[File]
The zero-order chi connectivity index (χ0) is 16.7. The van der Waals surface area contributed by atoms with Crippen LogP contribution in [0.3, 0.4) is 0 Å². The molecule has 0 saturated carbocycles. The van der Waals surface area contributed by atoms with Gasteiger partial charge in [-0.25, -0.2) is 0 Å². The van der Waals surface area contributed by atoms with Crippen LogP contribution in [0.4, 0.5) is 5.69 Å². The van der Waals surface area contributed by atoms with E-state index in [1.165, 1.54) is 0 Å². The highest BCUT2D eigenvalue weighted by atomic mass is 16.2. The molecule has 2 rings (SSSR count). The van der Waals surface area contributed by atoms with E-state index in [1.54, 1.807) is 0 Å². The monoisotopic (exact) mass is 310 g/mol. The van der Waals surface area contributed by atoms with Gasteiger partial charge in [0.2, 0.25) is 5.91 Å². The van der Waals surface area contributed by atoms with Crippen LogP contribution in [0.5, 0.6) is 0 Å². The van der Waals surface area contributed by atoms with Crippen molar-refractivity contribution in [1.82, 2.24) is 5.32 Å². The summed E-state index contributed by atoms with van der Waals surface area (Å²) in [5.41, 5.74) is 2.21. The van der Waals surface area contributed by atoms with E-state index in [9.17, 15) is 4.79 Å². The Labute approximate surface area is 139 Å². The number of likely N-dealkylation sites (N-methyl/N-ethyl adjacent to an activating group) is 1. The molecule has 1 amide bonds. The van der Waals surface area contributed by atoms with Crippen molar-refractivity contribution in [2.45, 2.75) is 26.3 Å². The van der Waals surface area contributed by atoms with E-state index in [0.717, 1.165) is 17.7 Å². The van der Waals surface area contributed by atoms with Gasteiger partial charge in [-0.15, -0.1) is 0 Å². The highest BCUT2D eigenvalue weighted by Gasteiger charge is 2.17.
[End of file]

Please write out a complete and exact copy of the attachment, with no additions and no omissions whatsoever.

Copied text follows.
The zero-order chi connectivity index (χ0) is 16.7. The van der Waals surface area contributed by atoms with Crippen LogP contribution in [0.3, 0.4) is 0 Å². The molecule has 0 saturated carbocycles. The van der Waals surface area contributed by atoms with Gasteiger partial charge in [-0.25, -0.2) is 0 Å². The van der Waals surface area contributed by atoms with Crippen LogP contribution in [0.4, 0.5) is 5.69 Å². The van der Waals surface area contributed by atoms with E-state index in [1.165, 1.54) is 0 Å². The highest BCUT2D eigenvalue weighted by atomic mass is 16.2. The molecule has 2 rings (SSSR count). The van der Waals surface area contributed by atoms with E-state index in [1.54, 1.807) is 0 Å². The monoisotopic (exact) mass is 310 g/mol. The van der Waals surface area contributed by atoms with Gasteiger partial charge in [0.2, 0.25) is 5.91 Å². The van der Waals surface area contributed by atoms with Crippen LogP contribution in [0.5, 0.6) is 0 Å². The van der Waals surface area contributed by atoms with Crippen molar-refractivity contribution in [1.82, 2.24) is 5.32 Å². The summed E-state index contributed by atoms with van der Waals surface area (Å²) in [5.41, 5.74) is 2.21. The van der Waals surface area contributed by atoms with E-state index in [9.17, 15) is 4.79 Å². The Labute approximate surface area is 139 Å². The number of likely N-dealkylation sites (N-methyl/N-ethyl adjacent to an activating group) is 1. The molecule has 1 amide bonds. The van der Waals surface area contributed by atoms with Crippen molar-refractivity contribution in [2.45, 2.75) is 26.3 Å². The van der Waals surface area contributed by atoms with E-state index in [0.717, 1.165) is 17.7 Å². The van der Waals surface area contributed by atoms with Gasteiger partial charge in [-0.15, -0.1) is 0 Å². The highest BCUT2D eigenvalue weighted by Gasteiger charge is 2.17.